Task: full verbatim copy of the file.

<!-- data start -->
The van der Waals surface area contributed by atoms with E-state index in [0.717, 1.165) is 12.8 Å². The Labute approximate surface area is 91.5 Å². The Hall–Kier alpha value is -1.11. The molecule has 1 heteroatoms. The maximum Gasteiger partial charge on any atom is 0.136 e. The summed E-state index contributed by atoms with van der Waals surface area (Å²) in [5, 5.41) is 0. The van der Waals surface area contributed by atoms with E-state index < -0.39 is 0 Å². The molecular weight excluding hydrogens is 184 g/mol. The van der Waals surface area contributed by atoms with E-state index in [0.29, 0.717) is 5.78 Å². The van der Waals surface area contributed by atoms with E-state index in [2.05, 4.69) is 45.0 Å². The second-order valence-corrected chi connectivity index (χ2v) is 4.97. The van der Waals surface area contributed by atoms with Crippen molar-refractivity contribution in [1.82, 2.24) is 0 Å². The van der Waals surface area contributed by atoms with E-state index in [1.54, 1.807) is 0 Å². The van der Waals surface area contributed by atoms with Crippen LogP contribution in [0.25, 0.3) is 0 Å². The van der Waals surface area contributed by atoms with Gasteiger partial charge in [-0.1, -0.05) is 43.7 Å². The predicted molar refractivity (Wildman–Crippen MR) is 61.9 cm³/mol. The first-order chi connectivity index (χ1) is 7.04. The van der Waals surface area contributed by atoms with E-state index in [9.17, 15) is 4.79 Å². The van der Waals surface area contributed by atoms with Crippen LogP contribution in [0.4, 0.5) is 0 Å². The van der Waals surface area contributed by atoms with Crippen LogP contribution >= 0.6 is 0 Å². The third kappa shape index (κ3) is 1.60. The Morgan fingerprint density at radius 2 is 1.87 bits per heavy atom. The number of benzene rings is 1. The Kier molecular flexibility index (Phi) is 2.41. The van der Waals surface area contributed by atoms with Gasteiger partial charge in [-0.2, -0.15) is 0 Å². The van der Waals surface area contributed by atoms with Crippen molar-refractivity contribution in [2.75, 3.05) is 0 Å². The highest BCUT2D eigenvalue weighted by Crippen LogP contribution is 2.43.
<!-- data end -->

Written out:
The van der Waals surface area contributed by atoms with E-state index in [0.717, 1.165) is 12.8 Å². The Labute approximate surface area is 91.5 Å². The Hall–Kier alpha value is -1.11. The molecule has 1 heteroatoms. The maximum Gasteiger partial charge on any atom is 0.136 e. The summed E-state index contributed by atoms with van der Waals surface area (Å²) in [5, 5.41) is 0. The van der Waals surface area contributed by atoms with E-state index < -0.39 is 0 Å². The molecular weight excluding hydrogens is 184 g/mol. The van der Waals surface area contributed by atoms with E-state index in [0.29, 0.717) is 5.78 Å². The van der Waals surface area contributed by atoms with E-state index in [2.05, 4.69) is 45.0 Å². The second-order valence-corrected chi connectivity index (χ2v) is 4.97. The van der Waals surface area contributed by atoms with Crippen molar-refractivity contribution in [1.82, 2.24) is 0 Å². The van der Waals surface area contributed by atoms with E-state index in [1.54, 1.807) is 0 Å². The van der Waals surface area contributed by atoms with Crippen LogP contribution in [0.25, 0.3) is 0 Å². The van der Waals surface area contributed by atoms with Gasteiger partial charge in [-0.1, -0.05) is 43.7 Å². The predicted molar refractivity (Wildman–Crippen MR) is 61.9 cm³/mol. The first-order chi connectivity index (χ1) is 7.04. The van der Waals surface area contributed by atoms with E-state index in [9.17, 15) is 4.79 Å². The van der Waals surface area contributed by atoms with Crippen LogP contribution in [0.4, 0.5) is 0 Å². The van der Waals surface area contributed by atoms with Crippen LogP contribution >= 0.6 is 0 Å². The third kappa shape index (κ3) is 1.60. The Morgan fingerprint density at radius 2 is 1.87 bits per heavy atom. The number of benzene rings is 1. The Kier molecular flexibility index (Phi) is 2.41. The van der Waals surface area contributed by atoms with Gasteiger partial charge in [-0.2, -0.15) is 0 Å². The van der Waals surface area contributed by atoms with Crippen molar-refractivity contribution in [2.75, 3.05) is 0 Å². The highest BCUT2D eigenvalue weighted by Crippen LogP contribution is 2.43.